Sunday, July 12, 2009
Palestinians back away from peace deal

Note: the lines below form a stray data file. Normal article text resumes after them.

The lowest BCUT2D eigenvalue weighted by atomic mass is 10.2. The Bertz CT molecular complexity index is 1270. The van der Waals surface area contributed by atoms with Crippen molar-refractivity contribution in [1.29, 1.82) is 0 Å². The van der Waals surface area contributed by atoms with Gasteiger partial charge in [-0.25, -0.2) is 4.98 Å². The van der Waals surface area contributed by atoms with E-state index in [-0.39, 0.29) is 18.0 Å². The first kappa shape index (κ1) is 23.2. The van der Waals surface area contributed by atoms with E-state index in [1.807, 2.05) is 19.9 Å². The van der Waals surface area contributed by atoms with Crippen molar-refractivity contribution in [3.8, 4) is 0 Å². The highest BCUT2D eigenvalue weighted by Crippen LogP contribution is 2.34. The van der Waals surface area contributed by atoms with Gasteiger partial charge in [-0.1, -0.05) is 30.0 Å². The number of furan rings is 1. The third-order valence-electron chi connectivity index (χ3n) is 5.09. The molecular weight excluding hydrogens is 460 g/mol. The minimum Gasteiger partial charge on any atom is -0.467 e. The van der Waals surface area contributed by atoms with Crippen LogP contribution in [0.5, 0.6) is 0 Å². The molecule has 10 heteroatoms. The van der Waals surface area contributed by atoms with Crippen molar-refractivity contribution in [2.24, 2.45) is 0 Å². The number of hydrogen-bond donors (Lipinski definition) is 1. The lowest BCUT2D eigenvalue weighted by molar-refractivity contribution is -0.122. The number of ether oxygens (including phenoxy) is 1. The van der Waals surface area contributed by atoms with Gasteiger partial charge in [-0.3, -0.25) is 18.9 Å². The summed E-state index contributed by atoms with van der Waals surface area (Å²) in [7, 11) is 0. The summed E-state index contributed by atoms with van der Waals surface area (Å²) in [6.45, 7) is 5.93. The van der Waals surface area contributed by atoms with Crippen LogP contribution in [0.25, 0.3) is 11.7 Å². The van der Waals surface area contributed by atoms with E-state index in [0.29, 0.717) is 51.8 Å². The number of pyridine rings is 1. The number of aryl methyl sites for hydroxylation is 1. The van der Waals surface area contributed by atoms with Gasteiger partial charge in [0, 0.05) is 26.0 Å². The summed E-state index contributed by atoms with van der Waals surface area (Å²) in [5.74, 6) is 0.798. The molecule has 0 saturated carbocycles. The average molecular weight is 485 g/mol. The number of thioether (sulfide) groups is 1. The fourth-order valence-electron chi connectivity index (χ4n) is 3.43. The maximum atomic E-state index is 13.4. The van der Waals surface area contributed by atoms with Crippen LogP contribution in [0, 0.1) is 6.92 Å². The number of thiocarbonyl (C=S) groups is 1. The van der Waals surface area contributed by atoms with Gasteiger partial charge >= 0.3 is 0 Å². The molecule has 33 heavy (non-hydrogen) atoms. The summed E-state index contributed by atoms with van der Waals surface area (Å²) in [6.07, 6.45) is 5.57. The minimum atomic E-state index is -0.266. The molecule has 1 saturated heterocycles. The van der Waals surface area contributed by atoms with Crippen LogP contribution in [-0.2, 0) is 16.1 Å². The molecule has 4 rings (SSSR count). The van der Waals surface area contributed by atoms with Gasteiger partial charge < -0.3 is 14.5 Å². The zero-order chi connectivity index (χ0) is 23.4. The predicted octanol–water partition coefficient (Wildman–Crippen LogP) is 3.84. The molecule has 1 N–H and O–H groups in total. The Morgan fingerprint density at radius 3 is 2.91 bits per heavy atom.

Are there still many among us who are surprised to hear that the Palestinian Authority is backing away from reaching any kind of peace deal with Israel? Word from Ramallah today that the PA would refuse to make any kind of deal with Israel that allowed the expansion of settlements in the West Bank is yet another indication of how far from seriousness the talks have strayed. Top Palestinian negotiator Saeb Erekat told Voice of Palestine radio on Sunday that "there are no middle-ground solutions for the settlement issue" and that all settlement activity must stop, according to the Reuters international news service. Erekat said Palestinian President Mahmoud Abbas told U.S. President Barack Obama the same thing in a letter yesterday, Reuters reported. But readers of this blog understand by now that the settlement issue actually is a non-issue designed to enrage the populace and delay any comprehensive peace between Israel and the PA. If the PA is planning to establish a free state that protects its citizens' rights, the only way settlement can be an obstacle to peace is if peace is not really being contemplated and the proposed two-state solution is not being seriously considered. Two countries at peace would allow the free movement of citizens between their borders -- it would not matter where the homes were located. If Israel wants to continue to build and expand settlements in territory promised to the Palestinians, it should go ahead -- but with the assumption that it is not guaranteed sovereignty over them in a final peace deal. Sovereignty is, after all, the only issue that can only be resolved with direct negotiations between the aggrieved parties. But reaching such a deal necessarily means that the Palestinian people give up their preposterous 'right of return' claims and the pretense of shared sovereignty over Jerusalem and its holy sites. It also means that the Palestinians must stop teaching their children to hate Jewish people. The Palestinian leadership is afraid to do this because it is afraid of angering radicals in its community who have shown no hesitation to resort to violence. But peace is a long-range proposition that can only be accomplished with a long-term commitment to pluralism. That will involve suppressing violent groups and changing the community dialogue from hatred to hopefulness, from demonization to democracy. Sadly, nobody who pays attention to the Middle East can image the PA being ready to commit to that.